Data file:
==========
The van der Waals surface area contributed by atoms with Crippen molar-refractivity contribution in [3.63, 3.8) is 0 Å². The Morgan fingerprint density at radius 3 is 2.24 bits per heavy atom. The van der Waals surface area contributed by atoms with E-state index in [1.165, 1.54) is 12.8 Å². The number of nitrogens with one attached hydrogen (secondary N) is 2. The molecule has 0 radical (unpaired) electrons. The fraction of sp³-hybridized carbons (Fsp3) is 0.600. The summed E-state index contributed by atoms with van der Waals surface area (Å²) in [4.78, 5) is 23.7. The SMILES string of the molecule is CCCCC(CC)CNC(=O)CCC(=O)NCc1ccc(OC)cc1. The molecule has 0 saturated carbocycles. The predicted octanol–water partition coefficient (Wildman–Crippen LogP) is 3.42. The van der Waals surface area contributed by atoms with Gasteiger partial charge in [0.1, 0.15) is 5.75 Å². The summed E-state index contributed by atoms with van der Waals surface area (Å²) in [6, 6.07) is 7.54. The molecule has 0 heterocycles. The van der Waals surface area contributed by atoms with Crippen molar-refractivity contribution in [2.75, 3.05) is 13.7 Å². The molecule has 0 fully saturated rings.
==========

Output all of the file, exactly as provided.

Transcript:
The van der Waals surface area contributed by atoms with Crippen molar-refractivity contribution in [3.63, 3.8) is 0 Å². The Morgan fingerprint density at radius 3 is 2.24 bits per heavy atom. The van der Waals surface area contributed by atoms with E-state index in [1.165, 1.54) is 12.8 Å². The number of nitrogens with one attached hydrogen (secondary N) is 2. The molecule has 0 radical (unpaired) electrons. The fraction of sp³-hybridized carbons (Fsp3) is 0.600. The summed E-state index contributed by atoms with van der Waals surface area (Å²) in [4.78, 5) is 23.7. The SMILES string of the molecule is CCCCC(CC)CNC(=O)CCC(=O)NCc1ccc(OC)cc1. The molecule has 0 saturated carbocycles. The predicted octanol–water partition coefficient (Wildman–Crippen LogP) is 3.42. The van der Waals surface area contributed by atoms with Gasteiger partial charge in [0.1, 0.15) is 5.75 Å². The summed E-state index contributed by atoms with van der Waals surface area (Å²) in [6, 6.07) is 7.54. The molecule has 0 heterocycles. The van der Waals surface area contributed by atoms with Crippen molar-refractivity contribution in [2.75, 3.05) is 13.7 Å². The molecule has 0 fully saturated rings.